There have been a number of media reports and press articles covering difficulties faced by the UK auto insurance industry. Annual premiums are increasing rapidly, and insurers have indicated that this can be blamed on the rise in personal injury claims, which are made by those who have been hurt in accidents. Some of these claims are fraudulent, and concerns are being expressed about whether proper procedures are in place to deal with these frauds.
Additionally the recent European court decision about sex discrimination in insurance pricing can be expected to have major ramifications. In recent years the insurers have spent more and more effort in competing with each other for new customers, and this seems to lead to poor deals for existing customers. Money saving guides usually recommend switching insurer every year to benefit from the excellent introductory deals which are available.
There have been numerous reports on TV and radio, and in the papers, identifying personal injury claims as a major factor causing an increase in motor insurance premiums. Some of these personal injury claims are being made fraudulently, and a certain amount of controversy has arisen about whether the companies are taking all the steps which they should do, to eliminate these fraudulent claims.
Another important issue that has arisen concerns sex discrimination in insurance pricing. Statistics show that women are less likely to have an accident than men, and the insurance companies have always reflected this in their pricing. In fact some companies have based all their TV advertising around their attractiveness to women (although they do in fact sell insurance to men as well).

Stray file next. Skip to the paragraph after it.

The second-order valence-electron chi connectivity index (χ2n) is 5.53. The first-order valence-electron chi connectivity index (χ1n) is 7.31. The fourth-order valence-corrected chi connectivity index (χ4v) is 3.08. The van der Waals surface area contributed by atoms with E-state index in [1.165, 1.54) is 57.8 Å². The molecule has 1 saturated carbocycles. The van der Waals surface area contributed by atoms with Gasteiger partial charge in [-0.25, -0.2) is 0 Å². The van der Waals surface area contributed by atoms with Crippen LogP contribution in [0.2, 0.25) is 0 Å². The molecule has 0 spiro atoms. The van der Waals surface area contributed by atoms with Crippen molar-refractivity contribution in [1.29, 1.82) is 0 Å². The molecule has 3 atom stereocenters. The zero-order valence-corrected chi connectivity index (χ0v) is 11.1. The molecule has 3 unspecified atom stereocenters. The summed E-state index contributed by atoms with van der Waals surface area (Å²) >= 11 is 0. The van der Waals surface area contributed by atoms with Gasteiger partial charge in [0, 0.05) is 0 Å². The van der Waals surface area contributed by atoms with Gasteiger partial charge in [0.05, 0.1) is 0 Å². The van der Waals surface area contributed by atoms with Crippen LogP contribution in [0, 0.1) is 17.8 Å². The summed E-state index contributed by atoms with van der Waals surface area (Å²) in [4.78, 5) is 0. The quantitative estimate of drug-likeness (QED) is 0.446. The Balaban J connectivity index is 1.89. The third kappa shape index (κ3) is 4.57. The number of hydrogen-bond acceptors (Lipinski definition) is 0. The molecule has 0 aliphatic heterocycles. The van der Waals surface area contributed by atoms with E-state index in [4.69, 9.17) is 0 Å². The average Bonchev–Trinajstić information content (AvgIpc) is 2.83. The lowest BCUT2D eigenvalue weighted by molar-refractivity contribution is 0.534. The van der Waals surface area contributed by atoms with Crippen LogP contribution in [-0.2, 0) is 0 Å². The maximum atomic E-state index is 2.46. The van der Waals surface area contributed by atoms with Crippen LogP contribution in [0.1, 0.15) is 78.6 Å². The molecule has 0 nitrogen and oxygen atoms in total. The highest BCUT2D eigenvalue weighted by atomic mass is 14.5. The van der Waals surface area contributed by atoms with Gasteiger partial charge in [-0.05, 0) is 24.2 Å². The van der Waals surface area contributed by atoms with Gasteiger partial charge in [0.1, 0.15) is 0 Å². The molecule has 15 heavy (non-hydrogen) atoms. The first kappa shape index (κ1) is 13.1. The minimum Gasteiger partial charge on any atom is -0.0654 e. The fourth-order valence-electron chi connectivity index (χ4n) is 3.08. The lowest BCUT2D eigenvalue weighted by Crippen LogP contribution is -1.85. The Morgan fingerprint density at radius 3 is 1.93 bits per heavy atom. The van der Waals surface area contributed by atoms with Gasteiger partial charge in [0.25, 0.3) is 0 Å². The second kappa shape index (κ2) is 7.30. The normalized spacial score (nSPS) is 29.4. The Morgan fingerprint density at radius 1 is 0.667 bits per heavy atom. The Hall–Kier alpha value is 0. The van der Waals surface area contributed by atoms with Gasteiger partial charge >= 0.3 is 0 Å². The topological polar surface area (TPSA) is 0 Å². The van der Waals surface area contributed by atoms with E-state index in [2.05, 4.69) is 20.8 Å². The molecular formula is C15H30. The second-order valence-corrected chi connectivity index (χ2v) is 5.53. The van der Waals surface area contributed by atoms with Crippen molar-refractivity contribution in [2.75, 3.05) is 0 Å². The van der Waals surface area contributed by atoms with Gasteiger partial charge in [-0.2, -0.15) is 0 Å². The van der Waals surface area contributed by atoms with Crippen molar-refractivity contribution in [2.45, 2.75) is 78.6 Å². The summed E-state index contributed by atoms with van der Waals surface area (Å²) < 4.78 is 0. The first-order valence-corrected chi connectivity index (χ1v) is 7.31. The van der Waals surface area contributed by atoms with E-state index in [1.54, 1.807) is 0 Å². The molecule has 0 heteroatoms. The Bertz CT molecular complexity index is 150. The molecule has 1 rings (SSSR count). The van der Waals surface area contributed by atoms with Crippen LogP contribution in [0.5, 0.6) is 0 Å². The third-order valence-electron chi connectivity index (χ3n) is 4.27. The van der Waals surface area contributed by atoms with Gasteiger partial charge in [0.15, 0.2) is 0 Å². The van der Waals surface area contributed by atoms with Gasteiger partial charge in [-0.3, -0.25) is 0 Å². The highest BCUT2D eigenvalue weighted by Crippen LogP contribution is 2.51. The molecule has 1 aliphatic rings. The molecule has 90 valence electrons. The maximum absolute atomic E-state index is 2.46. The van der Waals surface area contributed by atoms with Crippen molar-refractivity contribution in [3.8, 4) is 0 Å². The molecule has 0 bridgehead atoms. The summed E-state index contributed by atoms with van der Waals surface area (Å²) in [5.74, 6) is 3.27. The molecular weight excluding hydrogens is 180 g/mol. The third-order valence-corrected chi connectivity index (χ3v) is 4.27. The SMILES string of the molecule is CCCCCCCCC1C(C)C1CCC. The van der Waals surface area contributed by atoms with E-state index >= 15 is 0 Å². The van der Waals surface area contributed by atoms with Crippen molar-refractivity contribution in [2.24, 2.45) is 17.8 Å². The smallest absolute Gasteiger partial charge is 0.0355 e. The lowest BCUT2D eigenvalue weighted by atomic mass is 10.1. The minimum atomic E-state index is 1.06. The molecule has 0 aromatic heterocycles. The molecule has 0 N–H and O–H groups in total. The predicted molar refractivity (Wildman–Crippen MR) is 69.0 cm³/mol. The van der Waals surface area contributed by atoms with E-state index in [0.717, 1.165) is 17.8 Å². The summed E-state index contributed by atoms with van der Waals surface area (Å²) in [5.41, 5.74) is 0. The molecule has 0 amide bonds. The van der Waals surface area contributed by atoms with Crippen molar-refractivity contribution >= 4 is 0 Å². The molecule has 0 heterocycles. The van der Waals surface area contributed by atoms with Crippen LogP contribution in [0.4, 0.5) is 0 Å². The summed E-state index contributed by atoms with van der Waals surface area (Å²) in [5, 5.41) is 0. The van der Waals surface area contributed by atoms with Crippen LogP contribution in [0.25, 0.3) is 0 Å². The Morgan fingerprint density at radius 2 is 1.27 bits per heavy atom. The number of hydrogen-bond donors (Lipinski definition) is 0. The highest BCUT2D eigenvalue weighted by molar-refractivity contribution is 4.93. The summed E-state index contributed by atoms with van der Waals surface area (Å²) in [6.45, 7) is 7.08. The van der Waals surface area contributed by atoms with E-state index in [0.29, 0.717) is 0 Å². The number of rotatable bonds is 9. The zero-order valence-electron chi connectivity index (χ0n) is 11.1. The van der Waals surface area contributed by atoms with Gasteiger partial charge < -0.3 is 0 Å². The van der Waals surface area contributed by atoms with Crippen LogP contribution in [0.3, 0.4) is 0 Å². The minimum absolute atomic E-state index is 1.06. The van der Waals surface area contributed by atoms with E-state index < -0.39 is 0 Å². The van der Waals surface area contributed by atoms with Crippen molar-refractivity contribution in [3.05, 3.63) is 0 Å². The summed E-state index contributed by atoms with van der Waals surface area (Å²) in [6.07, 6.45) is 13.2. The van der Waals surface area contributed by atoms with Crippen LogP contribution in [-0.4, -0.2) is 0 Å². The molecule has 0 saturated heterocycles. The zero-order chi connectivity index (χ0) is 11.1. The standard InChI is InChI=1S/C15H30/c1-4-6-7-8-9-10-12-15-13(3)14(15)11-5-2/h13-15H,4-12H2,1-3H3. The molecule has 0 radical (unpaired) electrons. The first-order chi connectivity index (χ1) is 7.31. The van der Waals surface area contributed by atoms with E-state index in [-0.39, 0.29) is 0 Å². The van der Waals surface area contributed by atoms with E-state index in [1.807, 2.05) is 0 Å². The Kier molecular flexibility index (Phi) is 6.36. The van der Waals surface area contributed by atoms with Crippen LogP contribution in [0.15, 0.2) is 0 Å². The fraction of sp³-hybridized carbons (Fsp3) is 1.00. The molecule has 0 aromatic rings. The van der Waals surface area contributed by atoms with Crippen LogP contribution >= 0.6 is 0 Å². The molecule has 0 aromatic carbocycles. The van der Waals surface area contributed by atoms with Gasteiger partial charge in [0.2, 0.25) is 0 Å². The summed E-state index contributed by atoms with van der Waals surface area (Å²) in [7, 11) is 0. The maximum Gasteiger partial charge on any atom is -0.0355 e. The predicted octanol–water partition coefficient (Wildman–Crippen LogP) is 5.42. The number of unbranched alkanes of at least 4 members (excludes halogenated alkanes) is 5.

The court found that offering differential insurance rates based on gender was illegal under sex discrimination laws. The insurance industry is clearly unhappy about this, particularly as it seems to be contrary to the basic principle of premiums based on risk.
It hasbecome notable in recent years that UK auto insurers seem to spend a lot of effort and expense in TV advertising to gain new customers. Often very generous introductory deals are available, which usually only last for one year. These discounts can of course only be funded by making insurance more expensive for those customers who renew every year.
It is now often recommended that those who wish to find the best deal, should switch to a different insurance provider every year. The many comparison websites which now exist make it fairly easy to find an introductory deal better than the renewal offer from last year’s provider.